Artists make replicas of tiles covering UNESCO-designated palace  

July 12, 2021 - 20:38

TEHRAN – A team of Iranian artists and artisans has created exact replicas of “Haft-Rang” tiles which cover parts of the UNESCO-registered Golestan Palace in downtown Tehran.

“Kashikari (Tiling) is one of the original arts of Iran, and the best example of which can be found in the Golestan Palace,” Soheila Naqizadeh, who leads the team of artists, said on Sunday, IRNA reported.

“Designs and motifs of Qajar-era (1789–1925) ties were scrutinized by members of the team to produce prototypes and later replicas, using watercolor style…,” Naqizadeh explained.

Arrays of intricate tilework can be found in ornaments of many architectures and especially mosques, shrines, palaces, and mansions across the country. There is evidence that the beginning of tile-work is traced back to the Achaemenid era (c. 550-330).

The term Haft-Rang (meaning seven-colored, also known specifically as Cuerda Seca OR Dry Cord) tiles were first used by a royal historian of Ilkhanate to describe the technic of painting on glaze and is still used today, according to Visit Iran.

The number seven however does not refer to the exact number of colors, because in this technic it is the composition and relation of colors that matters the most. Today, Haft Rang tiles are made in 15x15 cm in seven colors: blue, turquoise, red, yellow, fawn, black, and white. This technic prevents the colors to be mixed into each other because they are separated by lines of a special kind of ink with oil and magnesium components.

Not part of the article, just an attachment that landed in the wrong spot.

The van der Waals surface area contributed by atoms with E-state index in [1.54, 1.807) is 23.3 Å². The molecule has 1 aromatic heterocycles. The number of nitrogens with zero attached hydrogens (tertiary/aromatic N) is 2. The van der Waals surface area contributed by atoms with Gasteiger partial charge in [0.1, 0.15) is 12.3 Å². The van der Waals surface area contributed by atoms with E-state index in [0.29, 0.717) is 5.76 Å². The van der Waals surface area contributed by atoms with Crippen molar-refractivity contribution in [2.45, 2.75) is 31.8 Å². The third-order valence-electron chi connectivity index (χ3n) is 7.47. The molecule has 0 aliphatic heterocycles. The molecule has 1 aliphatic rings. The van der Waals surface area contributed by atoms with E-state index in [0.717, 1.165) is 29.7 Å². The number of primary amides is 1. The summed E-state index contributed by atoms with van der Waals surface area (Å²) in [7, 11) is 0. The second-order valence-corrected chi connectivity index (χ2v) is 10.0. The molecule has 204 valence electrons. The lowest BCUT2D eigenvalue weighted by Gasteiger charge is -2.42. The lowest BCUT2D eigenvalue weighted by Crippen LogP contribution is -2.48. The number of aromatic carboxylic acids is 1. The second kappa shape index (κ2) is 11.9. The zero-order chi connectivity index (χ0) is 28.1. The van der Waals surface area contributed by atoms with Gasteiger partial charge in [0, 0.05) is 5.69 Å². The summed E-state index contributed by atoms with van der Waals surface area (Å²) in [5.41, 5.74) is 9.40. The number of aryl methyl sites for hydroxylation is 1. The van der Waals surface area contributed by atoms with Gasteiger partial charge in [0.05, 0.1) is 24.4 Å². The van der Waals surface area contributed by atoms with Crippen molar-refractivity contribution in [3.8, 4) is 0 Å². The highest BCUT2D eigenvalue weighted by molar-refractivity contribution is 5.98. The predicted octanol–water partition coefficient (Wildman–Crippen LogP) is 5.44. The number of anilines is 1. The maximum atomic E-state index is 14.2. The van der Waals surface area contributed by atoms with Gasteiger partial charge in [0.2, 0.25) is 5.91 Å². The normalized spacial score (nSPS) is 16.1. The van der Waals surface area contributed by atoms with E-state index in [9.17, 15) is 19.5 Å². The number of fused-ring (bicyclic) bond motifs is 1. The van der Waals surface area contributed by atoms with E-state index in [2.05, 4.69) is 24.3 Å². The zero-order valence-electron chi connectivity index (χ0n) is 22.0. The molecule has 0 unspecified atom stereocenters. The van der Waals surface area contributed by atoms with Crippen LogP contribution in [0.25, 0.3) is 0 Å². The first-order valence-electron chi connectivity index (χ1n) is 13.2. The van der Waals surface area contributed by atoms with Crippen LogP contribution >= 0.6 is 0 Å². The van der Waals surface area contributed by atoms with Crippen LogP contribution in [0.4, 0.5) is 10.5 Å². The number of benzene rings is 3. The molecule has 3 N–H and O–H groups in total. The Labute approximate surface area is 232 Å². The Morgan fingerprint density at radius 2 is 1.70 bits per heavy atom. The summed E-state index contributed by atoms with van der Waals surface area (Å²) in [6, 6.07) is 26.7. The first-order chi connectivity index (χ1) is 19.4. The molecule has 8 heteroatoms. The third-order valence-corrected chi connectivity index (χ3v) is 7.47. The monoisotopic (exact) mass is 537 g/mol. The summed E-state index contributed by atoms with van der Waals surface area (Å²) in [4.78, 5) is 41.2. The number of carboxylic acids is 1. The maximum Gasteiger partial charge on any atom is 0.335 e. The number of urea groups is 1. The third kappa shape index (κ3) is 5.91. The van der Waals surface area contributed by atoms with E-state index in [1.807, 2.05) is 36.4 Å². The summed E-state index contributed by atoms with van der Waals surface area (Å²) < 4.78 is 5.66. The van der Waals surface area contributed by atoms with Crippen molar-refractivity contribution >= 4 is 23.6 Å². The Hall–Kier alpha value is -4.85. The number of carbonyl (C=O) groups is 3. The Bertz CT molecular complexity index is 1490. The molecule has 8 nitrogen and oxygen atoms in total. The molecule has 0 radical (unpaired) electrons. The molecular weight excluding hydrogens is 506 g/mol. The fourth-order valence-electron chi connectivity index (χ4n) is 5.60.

A destination for domestic and international travelers, Golestan Palace is located in the heart and historic core of Tehran. The palace complex is one of the oldest in the Iranian capital, originally built during the Safavid dynasty (1501–1736) in the historic walled city.

At present, the Golestan Palace complex consists of eight key palace structures mostly used as museums and the eponymous gardens, a green shared center of the complex, surrounded by an outer wall with gates. UNESCO has it that the complex exemplifies architectural and artistic achievements of the Qajar era including the introduction of European motifs and styles into Persian arts.


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